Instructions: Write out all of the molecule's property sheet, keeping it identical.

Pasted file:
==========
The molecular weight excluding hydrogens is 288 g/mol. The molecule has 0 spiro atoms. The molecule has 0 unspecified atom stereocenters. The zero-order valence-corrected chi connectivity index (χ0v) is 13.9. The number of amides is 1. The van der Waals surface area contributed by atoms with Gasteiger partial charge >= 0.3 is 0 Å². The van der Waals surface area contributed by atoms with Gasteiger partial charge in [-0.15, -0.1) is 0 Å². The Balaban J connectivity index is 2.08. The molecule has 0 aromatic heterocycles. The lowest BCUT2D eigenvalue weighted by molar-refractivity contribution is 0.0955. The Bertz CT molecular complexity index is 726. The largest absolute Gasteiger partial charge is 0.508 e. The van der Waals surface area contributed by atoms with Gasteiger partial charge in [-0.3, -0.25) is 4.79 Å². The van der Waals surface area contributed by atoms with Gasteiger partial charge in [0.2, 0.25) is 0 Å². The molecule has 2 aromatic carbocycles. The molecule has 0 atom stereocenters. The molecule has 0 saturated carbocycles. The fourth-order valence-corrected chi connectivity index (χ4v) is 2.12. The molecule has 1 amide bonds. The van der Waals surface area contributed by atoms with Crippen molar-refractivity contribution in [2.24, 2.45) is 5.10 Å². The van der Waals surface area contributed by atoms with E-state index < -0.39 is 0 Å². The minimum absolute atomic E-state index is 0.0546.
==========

The molecular weight excluding hydrogens is 288 g/mol. The molecule has 0 spiro atoms. The molecule has 0 unspecified atom stereocenters. The zero-order valence-corrected chi connectivity index (χ0v) is 13.9. The number of amides is 1. The van der Waals surface area contributed by atoms with Gasteiger partial charge >= 0.3 is 0 Å². The van der Waals surface area contributed by atoms with Gasteiger partial charge in [-0.15, -0.1) is 0 Å². The Balaban J connectivity index is 2.08. The molecule has 0 aromatic heterocycles. The lowest BCUT2D eigenvalue weighted by molar-refractivity contribution is 0.0955. The Bertz CT molecular complexity index is 726. The largest absolute Gasteiger partial charge is 0.508 e. The van der Waals surface area contributed by atoms with Gasteiger partial charge in [-0.3, -0.25) is 4.79 Å². The van der Waals surface area contributed by atoms with Gasteiger partial charge in [0.2, 0.25) is 0 Å². The molecule has 2 aromatic carbocycles. The molecule has 0 atom stereocenters. The molecule has 0 saturated carbocycles. The fourth-order valence-corrected chi connectivity index (χ4v) is 2.12. The molecule has 1 amide bonds. The van der Waals surface area contributed by atoms with Crippen molar-refractivity contribution in [2.24, 2.45) is 5.10 Å². The van der Waals surface area contributed by atoms with E-state index < -0.39 is 0 Å². The minimum absolute atomic E-state index is 0.0546.